WHEEL OF FORTUNE, by Susan Howatch. I grew up on Howatch’s mashups of gothic family sagas, history, and romance. This one, set on Wales’ Gower Peninsula, is all about testing social conventions during times of great upheaval. This is one of those books that taught me how to look at big-picture topics brought down into the story of a single family. Think of it as a really long cousin of “Downton Abbey”!
AGENTS OF LIGHT AND DARKNESS, by Simon R. Green. This is the second book in Green’s Nightside urban fantasy series. It made my head explode. When I put the pieces back together I decided I needed to write a novel. That happens sometimes!
IRON KISSED, by Patricia Briggs. I read this, the third book in the Mercy Thompson urban fantasy series, not long after writing my second novel, and it made me cry. That was a big turning point for me as a writer, learning how much richer a novel could be with gut-wrenching emotion, even if it was painful to write—and to read.
A CONFEDERACY OF DUNCES, by John Kennedy Toole. I read this long before I moved to New Orleans, and then re-read it after living in NOLA for a few years. If the psyche of a city could be wrapped in paper filled with words, that’s what Toole managed to do. The fact that my house was not far from the one occupied by lead character Ignatius was not lost on me.
ONE DEAD IN ATTIC, by Chris Rose. Anyone who wants to know what it was like to live in New Orleans in the months immediately after Hurricane Katrina drowned my adopted hometown should read this book. Rose, then a columnist for the NOLA newspaper, wrote column after column from a broken city as his own life slowly fell apart. It’s chilling, riveting, heartbreaking.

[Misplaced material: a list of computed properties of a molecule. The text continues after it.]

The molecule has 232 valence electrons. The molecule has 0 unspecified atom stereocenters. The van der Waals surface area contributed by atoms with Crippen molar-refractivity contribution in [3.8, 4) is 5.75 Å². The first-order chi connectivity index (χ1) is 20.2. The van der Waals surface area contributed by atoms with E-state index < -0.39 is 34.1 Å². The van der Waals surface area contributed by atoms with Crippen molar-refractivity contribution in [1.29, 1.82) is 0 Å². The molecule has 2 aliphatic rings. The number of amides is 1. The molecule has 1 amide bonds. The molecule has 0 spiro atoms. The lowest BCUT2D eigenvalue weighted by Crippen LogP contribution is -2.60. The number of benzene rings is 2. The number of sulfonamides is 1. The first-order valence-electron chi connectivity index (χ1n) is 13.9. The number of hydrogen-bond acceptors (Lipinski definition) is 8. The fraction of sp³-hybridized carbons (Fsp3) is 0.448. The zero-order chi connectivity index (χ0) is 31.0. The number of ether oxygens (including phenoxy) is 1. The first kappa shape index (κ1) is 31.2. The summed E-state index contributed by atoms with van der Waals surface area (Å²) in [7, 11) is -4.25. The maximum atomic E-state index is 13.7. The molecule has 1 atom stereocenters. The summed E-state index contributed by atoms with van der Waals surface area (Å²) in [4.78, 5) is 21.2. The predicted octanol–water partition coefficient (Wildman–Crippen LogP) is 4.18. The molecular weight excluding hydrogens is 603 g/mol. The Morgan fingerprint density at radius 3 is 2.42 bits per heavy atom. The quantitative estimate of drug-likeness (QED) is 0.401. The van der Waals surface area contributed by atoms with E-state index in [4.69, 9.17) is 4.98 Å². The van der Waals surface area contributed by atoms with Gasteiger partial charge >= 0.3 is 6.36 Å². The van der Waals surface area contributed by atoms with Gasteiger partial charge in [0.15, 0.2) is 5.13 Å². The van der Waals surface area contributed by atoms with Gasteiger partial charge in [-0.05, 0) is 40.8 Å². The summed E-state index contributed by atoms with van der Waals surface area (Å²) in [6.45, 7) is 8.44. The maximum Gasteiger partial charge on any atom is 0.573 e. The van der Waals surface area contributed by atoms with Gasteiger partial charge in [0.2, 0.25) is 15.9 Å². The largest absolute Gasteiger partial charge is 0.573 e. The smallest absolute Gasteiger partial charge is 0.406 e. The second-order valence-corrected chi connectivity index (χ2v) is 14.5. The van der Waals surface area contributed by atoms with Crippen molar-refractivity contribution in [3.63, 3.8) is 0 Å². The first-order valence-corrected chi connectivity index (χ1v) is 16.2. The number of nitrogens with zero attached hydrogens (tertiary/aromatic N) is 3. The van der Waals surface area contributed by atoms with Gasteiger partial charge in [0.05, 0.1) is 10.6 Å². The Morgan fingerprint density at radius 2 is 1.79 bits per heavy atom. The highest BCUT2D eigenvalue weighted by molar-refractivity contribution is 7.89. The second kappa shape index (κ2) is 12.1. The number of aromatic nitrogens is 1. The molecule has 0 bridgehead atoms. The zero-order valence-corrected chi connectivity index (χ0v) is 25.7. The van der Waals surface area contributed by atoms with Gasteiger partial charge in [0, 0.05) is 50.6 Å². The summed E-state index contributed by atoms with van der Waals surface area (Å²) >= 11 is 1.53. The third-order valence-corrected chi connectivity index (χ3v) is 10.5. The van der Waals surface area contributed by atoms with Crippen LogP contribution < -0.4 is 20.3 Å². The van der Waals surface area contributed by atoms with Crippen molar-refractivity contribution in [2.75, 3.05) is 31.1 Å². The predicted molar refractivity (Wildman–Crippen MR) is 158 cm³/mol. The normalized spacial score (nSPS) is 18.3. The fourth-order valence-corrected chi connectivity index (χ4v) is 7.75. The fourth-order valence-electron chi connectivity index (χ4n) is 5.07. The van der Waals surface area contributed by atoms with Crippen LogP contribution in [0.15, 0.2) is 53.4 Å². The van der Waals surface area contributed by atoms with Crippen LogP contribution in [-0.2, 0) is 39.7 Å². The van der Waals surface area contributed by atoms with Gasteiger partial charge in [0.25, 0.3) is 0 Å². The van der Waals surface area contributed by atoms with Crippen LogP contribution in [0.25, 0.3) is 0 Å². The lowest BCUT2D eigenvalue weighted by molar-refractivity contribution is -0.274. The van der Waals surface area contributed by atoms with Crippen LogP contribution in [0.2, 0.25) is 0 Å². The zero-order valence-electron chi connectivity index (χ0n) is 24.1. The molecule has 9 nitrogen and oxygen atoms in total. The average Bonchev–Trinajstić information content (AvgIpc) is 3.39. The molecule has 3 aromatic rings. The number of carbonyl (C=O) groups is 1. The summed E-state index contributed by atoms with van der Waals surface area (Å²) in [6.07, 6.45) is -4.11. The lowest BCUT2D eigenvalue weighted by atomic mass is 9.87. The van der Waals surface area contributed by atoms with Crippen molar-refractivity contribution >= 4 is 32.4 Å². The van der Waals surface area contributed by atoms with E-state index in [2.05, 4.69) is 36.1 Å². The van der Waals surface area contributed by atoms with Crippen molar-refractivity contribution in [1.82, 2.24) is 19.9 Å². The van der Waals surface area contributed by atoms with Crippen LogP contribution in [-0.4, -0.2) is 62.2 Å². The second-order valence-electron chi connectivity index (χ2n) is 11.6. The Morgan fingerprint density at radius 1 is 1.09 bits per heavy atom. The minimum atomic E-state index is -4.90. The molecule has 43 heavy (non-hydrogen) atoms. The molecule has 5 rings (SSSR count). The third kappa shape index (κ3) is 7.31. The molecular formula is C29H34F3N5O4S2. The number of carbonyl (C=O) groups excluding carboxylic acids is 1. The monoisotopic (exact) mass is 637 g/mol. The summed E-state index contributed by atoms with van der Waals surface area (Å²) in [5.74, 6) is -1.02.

SELECTED POEMS OF KENNETH PATCHEN, by Kenneth Patchen. “Ah, God, we can walk so easily, bed with women, do every business that houses and roads are for, scratch our shanks and lug candles through these caves. But, God, we can’t believe. We can’t believe in anything. Because nothing is pure enough. Because nothing will ever happen to make us good in our own sight. Because nothing is evil enough.” Except maybe it was, Ken. Evocative, thought-provoking stuff.
ONE FOR THE MONEY, by Janet Evanovich. I eventually gave up on Stephanie Plum but I remember reading this one for the first time and having to re-read passage after passage because it made me guffaw. Books might make me smile but not that many make me stop reading so I can laugh. This one did.
So that’s my eclectic list of books…for this week, anyway. What are some of the books that have inspired you?